Wednesday, December 12, 2012

On Matters of Race and Adoption

Wow, kids can say the most shocking things.  And ask the most insensitive questions.

In Eli's three-months-home update, I mentioned one of his "firsts" was the first comment from another kid about his skin color.  I wanted to write about it separately because I felt like it deserved more focus than a few lines in an update.  But I was also still processing what happened when I wrote that update, feeling uncertain about how I responded.

Before school one day a young child, probably only two years old, said to her mother "mommy, Eli's skin is brown."  With a not very nice emphasis on the word "brown," which made it sound like a synonym for "yucky."  They were standing maybe two feet away from us.

I'm not sure who felt worse about it, Eli, me, or the child's mother.  It broke my heart to see Eli's reaction; he immediately became tense and uncomfortable, bringing his hands to his mouth (his "tell").  The child's mother pretended she didn't hear.  Or maybe she really didn't hear her child (although I find that nearly impossible).  

In any event, I don't fault her or otherwise judge her reaction because she is a genuinely kind person and God knows I've been left without immediately appropriate words springing to mind before.  And, unlike me, she hasn't spent nearly a year thinking about issues of race and the impacts of bringing an African child into a lily white community.  But I also felt like if nobody responded to this little girl, then the unspoken message was something is wrong with Eli's skin color.  

So after waiting a few seconds to be sure her mother wasn't going to say anything, I responded to the child "yes, Eli's skin is brown.  He's from Africa.  Do you know where Africa is?"  And my tone of voice, at least to my ear, didn't appear to betray the sorrow I felt about her comment.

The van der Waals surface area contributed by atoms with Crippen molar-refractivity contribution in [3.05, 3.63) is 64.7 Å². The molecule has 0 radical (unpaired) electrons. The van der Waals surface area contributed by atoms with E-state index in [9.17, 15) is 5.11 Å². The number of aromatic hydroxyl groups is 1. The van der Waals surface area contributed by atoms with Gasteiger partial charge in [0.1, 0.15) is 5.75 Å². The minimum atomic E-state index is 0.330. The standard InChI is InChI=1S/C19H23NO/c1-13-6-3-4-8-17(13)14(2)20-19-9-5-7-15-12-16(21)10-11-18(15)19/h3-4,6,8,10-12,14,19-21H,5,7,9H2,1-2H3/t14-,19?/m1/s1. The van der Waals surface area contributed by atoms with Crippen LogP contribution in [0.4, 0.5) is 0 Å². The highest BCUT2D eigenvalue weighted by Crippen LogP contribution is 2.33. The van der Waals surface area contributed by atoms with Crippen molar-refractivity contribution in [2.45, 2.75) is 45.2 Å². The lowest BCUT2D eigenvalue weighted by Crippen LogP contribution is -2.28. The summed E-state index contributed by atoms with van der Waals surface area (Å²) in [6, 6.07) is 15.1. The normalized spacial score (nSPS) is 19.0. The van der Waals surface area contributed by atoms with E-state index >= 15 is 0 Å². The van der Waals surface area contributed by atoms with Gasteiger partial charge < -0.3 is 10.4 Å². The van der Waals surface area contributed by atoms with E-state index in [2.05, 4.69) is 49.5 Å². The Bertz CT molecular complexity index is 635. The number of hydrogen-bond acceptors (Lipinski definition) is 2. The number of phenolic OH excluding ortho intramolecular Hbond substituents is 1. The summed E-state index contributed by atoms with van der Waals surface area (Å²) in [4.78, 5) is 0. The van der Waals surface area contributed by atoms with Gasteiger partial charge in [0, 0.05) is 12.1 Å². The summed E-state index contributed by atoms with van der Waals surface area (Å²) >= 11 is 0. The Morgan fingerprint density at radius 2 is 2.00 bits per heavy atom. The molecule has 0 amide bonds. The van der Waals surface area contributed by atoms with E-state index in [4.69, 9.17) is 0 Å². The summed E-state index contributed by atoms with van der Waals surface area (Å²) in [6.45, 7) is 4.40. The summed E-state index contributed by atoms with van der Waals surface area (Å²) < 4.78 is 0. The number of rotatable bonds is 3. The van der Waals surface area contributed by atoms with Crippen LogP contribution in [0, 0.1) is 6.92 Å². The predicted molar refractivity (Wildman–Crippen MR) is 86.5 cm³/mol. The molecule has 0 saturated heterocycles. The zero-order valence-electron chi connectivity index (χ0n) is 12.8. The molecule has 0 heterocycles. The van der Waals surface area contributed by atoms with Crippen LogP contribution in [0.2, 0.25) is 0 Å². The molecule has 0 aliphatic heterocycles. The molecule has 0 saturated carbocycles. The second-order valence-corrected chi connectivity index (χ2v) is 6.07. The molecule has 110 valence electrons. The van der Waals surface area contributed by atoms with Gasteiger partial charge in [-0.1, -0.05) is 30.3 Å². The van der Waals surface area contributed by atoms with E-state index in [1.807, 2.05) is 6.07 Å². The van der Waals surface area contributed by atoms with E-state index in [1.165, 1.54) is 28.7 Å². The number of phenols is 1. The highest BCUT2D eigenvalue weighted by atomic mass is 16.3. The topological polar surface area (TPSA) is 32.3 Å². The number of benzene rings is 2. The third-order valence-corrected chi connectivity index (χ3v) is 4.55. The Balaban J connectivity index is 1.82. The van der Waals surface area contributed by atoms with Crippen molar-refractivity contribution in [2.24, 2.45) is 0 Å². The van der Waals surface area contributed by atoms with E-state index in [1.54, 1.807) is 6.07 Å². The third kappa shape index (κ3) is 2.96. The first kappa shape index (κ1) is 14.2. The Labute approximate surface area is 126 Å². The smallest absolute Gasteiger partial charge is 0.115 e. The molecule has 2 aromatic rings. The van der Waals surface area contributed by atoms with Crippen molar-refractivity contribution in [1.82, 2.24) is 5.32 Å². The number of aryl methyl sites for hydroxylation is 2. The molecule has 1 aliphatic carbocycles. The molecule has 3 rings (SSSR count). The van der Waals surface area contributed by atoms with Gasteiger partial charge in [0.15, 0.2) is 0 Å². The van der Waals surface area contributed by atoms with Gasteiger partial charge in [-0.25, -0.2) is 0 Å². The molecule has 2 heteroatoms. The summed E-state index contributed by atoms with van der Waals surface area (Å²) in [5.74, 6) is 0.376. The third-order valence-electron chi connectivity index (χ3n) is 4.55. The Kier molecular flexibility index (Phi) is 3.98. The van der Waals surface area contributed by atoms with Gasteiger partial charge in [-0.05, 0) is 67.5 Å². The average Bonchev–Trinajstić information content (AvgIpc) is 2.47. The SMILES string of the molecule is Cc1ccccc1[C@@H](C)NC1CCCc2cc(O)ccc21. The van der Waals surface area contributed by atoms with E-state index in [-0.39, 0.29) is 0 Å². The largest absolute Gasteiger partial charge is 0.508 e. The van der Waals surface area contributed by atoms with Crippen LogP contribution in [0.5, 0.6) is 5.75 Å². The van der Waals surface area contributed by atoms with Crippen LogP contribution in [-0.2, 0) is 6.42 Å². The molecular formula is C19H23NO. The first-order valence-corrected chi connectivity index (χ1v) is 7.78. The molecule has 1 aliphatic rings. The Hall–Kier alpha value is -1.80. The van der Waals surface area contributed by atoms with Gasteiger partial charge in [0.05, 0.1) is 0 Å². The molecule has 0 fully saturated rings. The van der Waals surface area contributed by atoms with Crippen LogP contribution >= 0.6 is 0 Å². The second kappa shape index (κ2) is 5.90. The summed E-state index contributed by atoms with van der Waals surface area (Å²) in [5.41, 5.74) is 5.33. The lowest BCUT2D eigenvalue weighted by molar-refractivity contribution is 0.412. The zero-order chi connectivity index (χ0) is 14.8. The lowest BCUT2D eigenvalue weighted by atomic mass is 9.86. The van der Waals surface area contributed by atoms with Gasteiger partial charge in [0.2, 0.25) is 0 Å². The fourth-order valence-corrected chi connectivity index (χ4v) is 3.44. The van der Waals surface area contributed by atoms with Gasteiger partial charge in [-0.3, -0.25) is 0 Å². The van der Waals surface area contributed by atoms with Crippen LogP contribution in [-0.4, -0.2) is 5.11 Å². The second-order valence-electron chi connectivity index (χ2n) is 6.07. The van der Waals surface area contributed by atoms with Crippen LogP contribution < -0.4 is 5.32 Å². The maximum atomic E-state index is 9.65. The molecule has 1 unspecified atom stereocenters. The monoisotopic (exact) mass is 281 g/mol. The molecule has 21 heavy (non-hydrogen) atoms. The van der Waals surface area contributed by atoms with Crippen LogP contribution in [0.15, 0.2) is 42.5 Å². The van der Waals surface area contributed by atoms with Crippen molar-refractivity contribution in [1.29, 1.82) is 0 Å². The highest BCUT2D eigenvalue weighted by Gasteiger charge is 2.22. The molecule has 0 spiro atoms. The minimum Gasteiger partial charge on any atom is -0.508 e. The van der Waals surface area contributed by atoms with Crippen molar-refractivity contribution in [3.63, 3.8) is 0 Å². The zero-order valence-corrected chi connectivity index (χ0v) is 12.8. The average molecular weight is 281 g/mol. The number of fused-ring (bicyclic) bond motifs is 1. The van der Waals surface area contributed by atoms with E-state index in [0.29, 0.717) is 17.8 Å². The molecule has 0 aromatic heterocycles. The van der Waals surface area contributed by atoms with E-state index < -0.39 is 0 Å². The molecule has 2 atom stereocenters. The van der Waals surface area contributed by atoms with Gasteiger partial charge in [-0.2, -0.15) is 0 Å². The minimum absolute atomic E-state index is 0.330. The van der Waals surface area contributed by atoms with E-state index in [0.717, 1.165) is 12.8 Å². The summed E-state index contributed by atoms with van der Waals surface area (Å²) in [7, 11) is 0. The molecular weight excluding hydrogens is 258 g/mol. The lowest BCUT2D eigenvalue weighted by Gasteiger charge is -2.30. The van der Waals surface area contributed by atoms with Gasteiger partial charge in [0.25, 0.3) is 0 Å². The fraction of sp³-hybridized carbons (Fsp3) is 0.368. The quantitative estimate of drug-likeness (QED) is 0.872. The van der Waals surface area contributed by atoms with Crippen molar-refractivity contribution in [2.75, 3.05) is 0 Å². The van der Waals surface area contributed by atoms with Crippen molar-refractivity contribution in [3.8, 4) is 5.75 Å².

I know kids will say things, stupid things, and sadly Eli will likely hear comments much worse than this at some point.  But he was going through a rough patch in terms of where he was at then with his grieving, and I could tell her comment hit an already sad and vulnerable place in him.

Later that day Eli and I were setting up to play Chutes and Ladders.  There are four game pieces, two boys and two girls.  One of the boys is "brown," the other a blond-haired Caucasian.  Eli picked the blond piece as his own.  Coincidence, maybe, but I used it as an opening to talk about this child's comment about brown skin earlier in the day.  Eli seemed uncomfortable, so we didn't talk long.

That evening, during his bath, I tried again.  While I washing his back I told him he has beautiful skin. (I tell him this a lot, probably during almost every bath.  Because his skin is really, truly mesmerizingly gorgeous.  It almost shimmers in the bath.)  

He pointed to his forearm and asked, "mommy, this beautiful?" 

"Yes, Eli, very beautiful."

I then told him that many kids have probably never met someone from Ethiopia before, and that might cause some kids to be curious.  We talked about how being from Ethiopia is cool, and I told him he should always be proud that he was born in Ethiopia.

Fast forward several weeks, and there Eli and I are again, waiting for his teacher to open the classroom door.  A group his classmates had converged around Eli and me, and one of the girls looked up at me and asked "why did Eli's parents give him away?"  Ugh.  I said to her "oh, sweetie, Eli's parents didn't give him away."  Unsatisfied, she demanded "well, what happened, then?"